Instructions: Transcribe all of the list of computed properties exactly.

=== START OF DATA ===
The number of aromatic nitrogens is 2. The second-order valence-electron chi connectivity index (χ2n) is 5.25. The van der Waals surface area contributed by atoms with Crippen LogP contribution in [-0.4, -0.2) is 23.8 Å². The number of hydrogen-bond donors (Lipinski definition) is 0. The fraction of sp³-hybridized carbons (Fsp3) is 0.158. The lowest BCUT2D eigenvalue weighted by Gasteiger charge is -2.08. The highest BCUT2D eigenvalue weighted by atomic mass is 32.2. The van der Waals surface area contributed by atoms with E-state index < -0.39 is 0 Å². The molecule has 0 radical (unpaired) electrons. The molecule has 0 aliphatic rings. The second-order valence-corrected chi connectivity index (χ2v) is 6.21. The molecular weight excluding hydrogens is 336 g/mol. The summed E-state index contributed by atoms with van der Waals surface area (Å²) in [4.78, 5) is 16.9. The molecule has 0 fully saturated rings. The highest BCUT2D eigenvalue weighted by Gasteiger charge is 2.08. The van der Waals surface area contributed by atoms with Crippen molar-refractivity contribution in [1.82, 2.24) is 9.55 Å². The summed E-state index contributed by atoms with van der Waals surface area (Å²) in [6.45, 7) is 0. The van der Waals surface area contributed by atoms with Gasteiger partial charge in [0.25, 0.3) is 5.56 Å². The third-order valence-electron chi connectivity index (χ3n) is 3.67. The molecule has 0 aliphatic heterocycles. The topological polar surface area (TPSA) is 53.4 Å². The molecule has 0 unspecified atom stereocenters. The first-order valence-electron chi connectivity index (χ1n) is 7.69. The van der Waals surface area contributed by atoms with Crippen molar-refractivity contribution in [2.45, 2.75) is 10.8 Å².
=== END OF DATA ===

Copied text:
The number of aromatic nitrogens is 2. The second-order valence-electron chi connectivity index (χ2n) is 5.25. The van der Waals surface area contributed by atoms with Crippen LogP contribution in [-0.4, -0.2) is 23.8 Å². The number of hydrogen-bond donors (Lipinski definition) is 0. The fraction of sp³-hybridized carbons (Fsp3) is 0.158. The lowest BCUT2D eigenvalue weighted by Gasteiger charge is -2.08. The highest BCUT2D eigenvalue weighted by atomic mass is 32.2. The van der Waals surface area contributed by atoms with E-state index < -0.39 is 0 Å². The molecule has 0 radical (unpaired) electrons. The molecule has 0 aliphatic rings. The second-order valence-corrected chi connectivity index (χ2v) is 6.21. The molecular weight excluding hydrogens is 336 g/mol. The summed E-state index contributed by atoms with van der Waals surface area (Å²) in [4.78, 5) is 16.9. The molecule has 0 fully saturated rings. The highest BCUT2D eigenvalue weighted by Gasteiger charge is 2.08. The van der Waals surface area contributed by atoms with Crippen molar-refractivity contribution in [1.82, 2.24) is 9.55 Å². The summed E-state index contributed by atoms with van der Waals surface area (Å²) in [6.45, 7) is 0. The van der Waals surface area contributed by atoms with Gasteiger partial charge in [0.25, 0.3) is 5.56 Å². The third-order valence-electron chi connectivity index (χ3n) is 3.67. The molecule has 0 aliphatic heterocycles. The topological polar surface area (TPSA) is 53.4 Å². The molecule has 0 unspecified atom stereocenters. The first-order valence-electron chi connectivity index (χ1n) is 7.69. The van der Waals surface area contributed by atoms with Crippen molar-refractivity contribution in [2.45, 2.75) is 10.8 Å².